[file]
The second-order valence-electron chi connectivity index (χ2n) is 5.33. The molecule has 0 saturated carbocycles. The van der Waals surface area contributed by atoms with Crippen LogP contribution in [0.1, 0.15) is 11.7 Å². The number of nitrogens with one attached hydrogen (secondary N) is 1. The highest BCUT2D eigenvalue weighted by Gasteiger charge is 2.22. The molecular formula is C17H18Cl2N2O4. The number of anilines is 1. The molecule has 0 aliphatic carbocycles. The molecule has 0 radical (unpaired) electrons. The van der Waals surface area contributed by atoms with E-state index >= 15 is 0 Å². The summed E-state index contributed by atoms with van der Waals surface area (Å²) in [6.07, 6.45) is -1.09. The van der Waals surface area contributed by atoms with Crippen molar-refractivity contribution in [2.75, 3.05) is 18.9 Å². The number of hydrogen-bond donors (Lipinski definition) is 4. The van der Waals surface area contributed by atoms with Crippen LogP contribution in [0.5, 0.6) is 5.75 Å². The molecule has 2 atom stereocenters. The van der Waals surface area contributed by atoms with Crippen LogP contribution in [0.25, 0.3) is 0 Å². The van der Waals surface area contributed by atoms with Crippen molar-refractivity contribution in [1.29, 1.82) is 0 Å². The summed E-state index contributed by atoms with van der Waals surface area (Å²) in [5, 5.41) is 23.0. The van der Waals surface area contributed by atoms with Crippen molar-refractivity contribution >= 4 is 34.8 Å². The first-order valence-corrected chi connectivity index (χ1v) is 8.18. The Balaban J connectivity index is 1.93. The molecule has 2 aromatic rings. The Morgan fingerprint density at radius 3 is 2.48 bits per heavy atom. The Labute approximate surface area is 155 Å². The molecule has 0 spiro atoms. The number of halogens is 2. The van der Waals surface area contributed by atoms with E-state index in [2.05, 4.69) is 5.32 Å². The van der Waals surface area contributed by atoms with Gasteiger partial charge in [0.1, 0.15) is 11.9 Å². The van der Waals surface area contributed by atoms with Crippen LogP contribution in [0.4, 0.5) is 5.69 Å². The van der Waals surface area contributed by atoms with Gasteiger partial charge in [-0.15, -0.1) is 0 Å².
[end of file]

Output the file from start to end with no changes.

The second-order valence-electron chi connectivity index (χ2n) is 5.33. The molecule has 0 saturated carbocycles. The van der Waals surface area contributed by atoms with Crippen LogP contribution in [0.1, 0.15) is 11.7 Å². The number of nitrogens with one attached hydrogen (secondary N) is 1. The highest BCUT2D eigenvalue weighted by Gasteiger charge is 2.22. The molecular formula is C17H18Cl2N2O4. The number of anilines is 1. The molecule has 0 aliphatic carbocycles. The molecule has 0 radical (unpaired) electrons. The van der Waals surface area contributed by atoms with E-state index >= 15 is 0 Å². The summed E-state index contributed by atoms with van der Waals surface area (Å²) in [6.07, 6.45) is -1.09. The van der Waals surface area contributed by atoms with Crippen molar-refractivity contribution in [2.75, 3.05) is 18.9 Å². The number of hydrogen-bond donors (Lipinski definition) is 4. The van der Waals surface area contributed by atoms with Crippen LogP contribution in [0.5, 0.6) is 5.75 Å². The molecule has 2 atom stereocenters. The van der Waals surface area contributed by atoms with Crippen LogP contribution in [0.25, 0.3) is 0 Å². The van der Waals surface area contributed by atoms with Crippen molar-refractivity contribution in [1.29, 1.82) is 0 Å². The summed E-state index contributed by atoms with van der Waals surface area (Å²) in [5, 5.41) is 23.0. The van der Waals surface area contributed by atoms with Crippen molar-refractivity contribution >= 4 is 34.8 Å². The first-order valence-corrected chi connectivity index (χ1v) is 8.18. The Balaban J connectivity index is 1.93. The molecule has 2 aromatic rings. The Morgan fingerprint density at radius 3 is 2.48 bits per heavy atom. The Labute approximate surface area is 155 Å². The molecule has 0 spiro atoms. The number of halogens is 2. The van der Waals surface area contributed by atoms with E-state index in [2.05, 4.69) is 5.32 Å². The van der Waals surface area contributed by atoms with Gasteiger partial charge in [0.1, 0.15) is 11.9 Å². The van der Waals surface area contributed by atoms with Crippen LogP contribution in [0.4, 0.5) is 5.69 Å². The van der Waals surface area contributed by atoms with Gasteiger partial charge in [-0.15, -0.1) is 0 Å².